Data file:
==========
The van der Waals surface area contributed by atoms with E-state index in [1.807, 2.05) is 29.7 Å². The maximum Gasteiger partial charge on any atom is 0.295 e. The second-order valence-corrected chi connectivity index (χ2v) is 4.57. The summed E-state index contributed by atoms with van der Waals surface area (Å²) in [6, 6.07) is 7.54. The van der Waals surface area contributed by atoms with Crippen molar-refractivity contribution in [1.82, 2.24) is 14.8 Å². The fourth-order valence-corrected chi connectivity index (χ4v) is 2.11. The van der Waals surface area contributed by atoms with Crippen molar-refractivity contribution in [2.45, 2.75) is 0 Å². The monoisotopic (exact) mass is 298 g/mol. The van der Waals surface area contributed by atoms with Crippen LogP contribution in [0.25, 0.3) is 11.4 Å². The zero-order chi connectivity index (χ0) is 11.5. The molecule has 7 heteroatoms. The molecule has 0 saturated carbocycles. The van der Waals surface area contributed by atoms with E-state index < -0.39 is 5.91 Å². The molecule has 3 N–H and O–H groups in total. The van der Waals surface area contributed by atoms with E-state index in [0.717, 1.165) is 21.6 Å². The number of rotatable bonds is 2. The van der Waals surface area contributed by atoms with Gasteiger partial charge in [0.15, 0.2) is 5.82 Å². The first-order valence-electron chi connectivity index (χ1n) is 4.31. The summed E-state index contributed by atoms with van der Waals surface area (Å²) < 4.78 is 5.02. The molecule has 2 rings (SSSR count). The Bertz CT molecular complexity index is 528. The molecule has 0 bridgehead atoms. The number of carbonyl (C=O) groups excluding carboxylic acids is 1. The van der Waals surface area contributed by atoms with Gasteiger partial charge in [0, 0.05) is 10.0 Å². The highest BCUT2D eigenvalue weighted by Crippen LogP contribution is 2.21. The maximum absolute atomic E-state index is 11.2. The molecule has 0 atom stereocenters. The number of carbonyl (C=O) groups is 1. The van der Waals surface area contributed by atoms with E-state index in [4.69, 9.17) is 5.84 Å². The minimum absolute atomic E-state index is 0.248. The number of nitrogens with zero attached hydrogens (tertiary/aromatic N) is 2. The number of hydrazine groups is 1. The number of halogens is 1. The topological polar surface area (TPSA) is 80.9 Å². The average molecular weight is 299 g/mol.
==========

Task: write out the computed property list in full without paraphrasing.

The van der Waals surface area contributed by atoms with E-state index in [1.807, 2.05) is 29.7 Å². The maximum Gasteiger partial charge on any atom is 0.295 e. The second-order valence-corrected chi connectivity index (χ2v) is 4.57. The summed E-state index contributed by atoms with van der Waals surface area (Å²) in [6, 6.07) is 7.54. The van der Waals surface area contributed by atoms with Crippen molar-refractivity contribution in [1.82, 2.24) is 14.8 Å². The fourth-order valence-corrected chi connectivity index (χ4v) is 2.11. The van der Waals surface area contributed by atoms with Crippen molar-refractivity contribution in [2.45, 2.75) is 0 Å². The monoisotopic (exact) mass is 298 g/mol. The van der Waals surface area contributed by atoms with Crippen LogP contribution in [0.25, 0.3) is 11.4 Å². The zero-order chi connectivity index (χ0) is 11.5. The molecule has 7 heteroatoms. The molecule has 0 saturated carbocycles. The van der Waals surface area contributed by atoms with E-state index < -0.39 is 5.91 Å². The molecule has 3 N–H and O–H groups in total. The van der Waals surface area contributed by atoms with E-state index in [0.717, 1.165) is 21.6 Å². The number of rotatable bonds is 2. The van der Waals surface area contributed by atoms with Gasteiger partial charge in [0.15, 0.2) is 5.82 Å². The first-order valence-electron chi connectivity index (χ1n) is 4.31. The summed E-state index contributed by atoms with van der Waals surface area (Å²) < 4.78 is 5.02. The molecule has 2 rings (SSSR count). The Bertz CT molecular complexity index is 528. The molecule has 0 bridgehead atoms. The number of carbonyl (C=O) groups excluding carboxylic acids is 1. The van der Waals surface area contributed by atoms with Gasteiger partial charge in [0, 0.05) is 10.0 Å². The highest BCUT2D eigenvalue weighted by Crippen LogP contribution is 2.21. The maximum absolute atomic E-state index is 11.2. The molecule has 0 atom stereocenters. The number of carbonyl (C=O) groups is 1. The van der Waals surface area contributed by atoms with E-state index in [4.69, 9.17) is 5.84 Å². The minimum absolute atomic E-state index is 0.248. The number of nitrogens with zero attached hydrogens (tertiary/aromatic N) is 2. The number of hydrazine groups is 1. The number of halogens is 1. The topological polar surface area (TPSA) is 80.9 Å². The average molecular weight is 299 g/mol.